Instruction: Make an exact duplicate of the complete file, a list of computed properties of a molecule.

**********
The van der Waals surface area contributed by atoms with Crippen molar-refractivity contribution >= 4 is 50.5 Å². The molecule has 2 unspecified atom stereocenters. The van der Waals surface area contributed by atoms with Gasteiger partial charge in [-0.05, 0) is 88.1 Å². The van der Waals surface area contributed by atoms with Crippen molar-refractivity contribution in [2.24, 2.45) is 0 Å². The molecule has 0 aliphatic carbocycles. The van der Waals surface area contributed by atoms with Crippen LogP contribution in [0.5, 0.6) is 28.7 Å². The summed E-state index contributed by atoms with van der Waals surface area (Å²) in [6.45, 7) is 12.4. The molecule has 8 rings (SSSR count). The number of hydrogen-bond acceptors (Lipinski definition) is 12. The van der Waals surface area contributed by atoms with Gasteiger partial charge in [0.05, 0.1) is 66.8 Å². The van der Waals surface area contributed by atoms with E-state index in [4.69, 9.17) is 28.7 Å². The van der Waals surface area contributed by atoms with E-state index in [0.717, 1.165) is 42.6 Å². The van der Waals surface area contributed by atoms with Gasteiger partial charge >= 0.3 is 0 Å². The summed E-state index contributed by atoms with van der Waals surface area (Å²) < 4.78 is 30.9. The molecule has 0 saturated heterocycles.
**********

The van der Waals surface area contributed by atoms with Crippen molar-refractivity contribution >= 4 is 50.5 Å². The molecule has 2 unspecified atom stereocenters. The van der Waals surface area contributed by atoms with Gasteiger partial charge in [-0.05, 0) is 88.1 Å². The van der Waals surface area contributed by atoms with Crippen molar-refractivity contribution in [2.24, 2.45) is 0 Å². The molecule has 0 aliphatic carbocycles. The van der Waals surface area contributed by atoms with Crippen LogP contribution in [0.5, 0.6) is 28.7 Å². The summed E-state index contributed by atoms with van der Waals surface area (Å²) in [6.45, 7) is 12.4. The molecule has 8 rings (SSSR count). The number of hydrogen-bond acceptors (Lipinski definition) is 12. The van der Waals surface area contributed by atoms with Gasteiger partial charge in [0.05, 0.1) is 66.8 Å². The van der Waals surface area contributed by atoms with E-state index in [4.69, 9.17) is 28.7 Å². The van der Waals surface area contributed by atoms with E-state index in [0.717, 1.165) is 42.6 Å². The van der Waals surface area contributed by atoms with Gasteiger partial charge >= 0.3 is 0 Å². The summed E-state index contributed by atoms with van der Waals surface area (Å²) < 4.78 is 30.9. The molecule has 0 saturated heterocycles.